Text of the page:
“Well, thanks for coming in. I am really, really sorry about the mixup. That recruiter had been doing all kinds of stuff, so the fact that he never actually told us you were coming in is not a surprise.”

A couple of postscripts:

  • My friends were both quite disappointed. One of them got me a job later, and the other has been recruiting me every company she went to work for after that.
  • eGreetings eventually sold out to American Greetings. They did go public, but sold out later. (Note: I originally said in this post that they did not go public. I remembered wrong.)

Coda Music – 1998

I got a phone call.

“Hi. I am the Software Engineering Manager from Coda Music. Do you have a few minutes?”

I did.

“You mailed us your resume some time ago, and by the time it got here, we had filled that position. But we liked your resume, and kept it on file. We have another position open, and I would like to talk to you about it.”

It was the principal engineer for Finale, which I talked about in a previous post. This is the software I most wanted to work on in all of the software I had seen to date. It was both Mac and Windows, which suited my experience as a programmer. I also used it to do my arranging projects (and what little composing I did).

We had a great conversation. She loved the fact that I made a custom resume that listed my music preparation/arranging/theory experience, as well as my programming experience. She did not really probe me technically.

Near the end of the call, she asked, “Do you have any questions for me?”

“Yes. What do you play?”

“Excuse me?”

“I assume everybody at Coda Music is involved with music in some way outside of work. So I am curious as to what you do.”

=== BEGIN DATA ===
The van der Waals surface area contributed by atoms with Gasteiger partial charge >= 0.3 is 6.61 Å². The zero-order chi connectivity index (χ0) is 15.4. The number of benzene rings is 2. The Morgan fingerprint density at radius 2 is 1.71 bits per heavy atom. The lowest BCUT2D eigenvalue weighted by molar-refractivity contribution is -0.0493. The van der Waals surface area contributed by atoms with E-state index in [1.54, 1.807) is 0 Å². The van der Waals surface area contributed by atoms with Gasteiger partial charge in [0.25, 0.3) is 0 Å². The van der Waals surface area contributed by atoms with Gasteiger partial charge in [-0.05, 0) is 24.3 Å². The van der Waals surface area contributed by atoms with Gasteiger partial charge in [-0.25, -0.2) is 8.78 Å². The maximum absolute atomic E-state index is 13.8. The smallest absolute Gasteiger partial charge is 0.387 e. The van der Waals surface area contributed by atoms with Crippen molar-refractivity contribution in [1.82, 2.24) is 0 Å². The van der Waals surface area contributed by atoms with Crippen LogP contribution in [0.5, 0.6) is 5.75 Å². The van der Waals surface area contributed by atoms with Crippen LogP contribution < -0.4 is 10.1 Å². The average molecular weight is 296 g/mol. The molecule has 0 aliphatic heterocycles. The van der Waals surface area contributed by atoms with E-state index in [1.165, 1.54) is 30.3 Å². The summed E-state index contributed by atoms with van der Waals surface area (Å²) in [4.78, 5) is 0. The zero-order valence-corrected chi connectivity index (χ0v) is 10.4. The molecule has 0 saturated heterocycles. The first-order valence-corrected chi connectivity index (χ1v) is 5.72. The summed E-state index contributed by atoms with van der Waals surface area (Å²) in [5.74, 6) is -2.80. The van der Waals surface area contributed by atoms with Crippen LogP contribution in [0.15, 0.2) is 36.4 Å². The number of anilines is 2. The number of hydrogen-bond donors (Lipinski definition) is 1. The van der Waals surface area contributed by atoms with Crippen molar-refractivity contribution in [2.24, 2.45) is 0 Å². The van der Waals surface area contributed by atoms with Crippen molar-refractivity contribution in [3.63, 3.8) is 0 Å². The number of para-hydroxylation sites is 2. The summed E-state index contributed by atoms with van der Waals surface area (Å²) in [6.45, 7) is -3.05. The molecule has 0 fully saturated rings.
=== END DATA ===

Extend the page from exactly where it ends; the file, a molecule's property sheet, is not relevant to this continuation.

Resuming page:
“Oh. Well, I play violin and some viola. I am in one community orchestra, one chamber orchestra, and I play with an old-time band and do ‘fiddlin”. What do you do with music?”

“I play jazz saxophone and all of the non-double-reed woodwinds. I’m in a jazz band, and a professional-level wind ensemble, and I play a lot of musicals.”

She sounded excited. “We have a shortage of woodwind players in the Twin Cities area! There are a lot of string players, and a lot of music to do, but we are always trying to find people to play flute or clarinet. Plus, there are plenty of musicals.”

That was all the questions I had.

“So, based on this conversation, I would like to fly you out to interview with the rest of the team.”

“Well, I have to tell you. I have been a technical lead for less than a year, and there is a good chance I will be made manager soon. I bought a house here in February, and while the Bay Area real estate market is always hot, it might take some time to sell.”

“Let’s discuss all of that if we decide to make you an offer. All of that is just a negotiation if we get that far.”


“I’m going to forward your information to our travel agency…” and she got days 2-3 weeks out that worked for me.

And then Northwest Airlines went on strike. Why is that relevant? Well, their main hubs were in Memphis and Minneapolis. And all of the flights not on Northwest sold out almost instantaneously.

After 3 weeks, she called me back and let me know that they were having trouble finding flights for me.

After 6 weeks, she called again:

“Well, I am afraid we are not considering you for this position anymore.”


“We found somebody local. Their Mac experience is not as strong as yours, but he is a fine engineer, and will be a good addition to our team.”

“Congratulations! I am looking forward to Finale’s continued success as a long-time customer.”

“Are you disappointed?”

“Well, yes, a little. But it would be a major disruption in my life. And I know that Coda will never have the equity or bonus potential of a Silicon Valley company, and that there are very few other tech jobs in the Twin Cities area.”

“Both of those are true statements.”

“And last time I lived in a place with snow, I was 10 years old in Lubbock, TX. It only has a few storms a year, and snow on the ground for maybe 3-4 weeks/year. It would be really hard for me to deal with snow for months on end.”

“Well, it sounds like it wasn’t meant to be!”

“No, I don’t think it was.”

We said our good byes.

A few years later, when I was working with Xcode and Developer Tools at Apple, I met the guy they hired at the Apple World Wide Developer’s Conference. Nice guy. Sharp. And Finale keeps getting better.

Would have been fun to work on, though.

Reality Check – 1998

I was in the throes of the new job at Cygnus, where I had been for two months, when I found out about two events: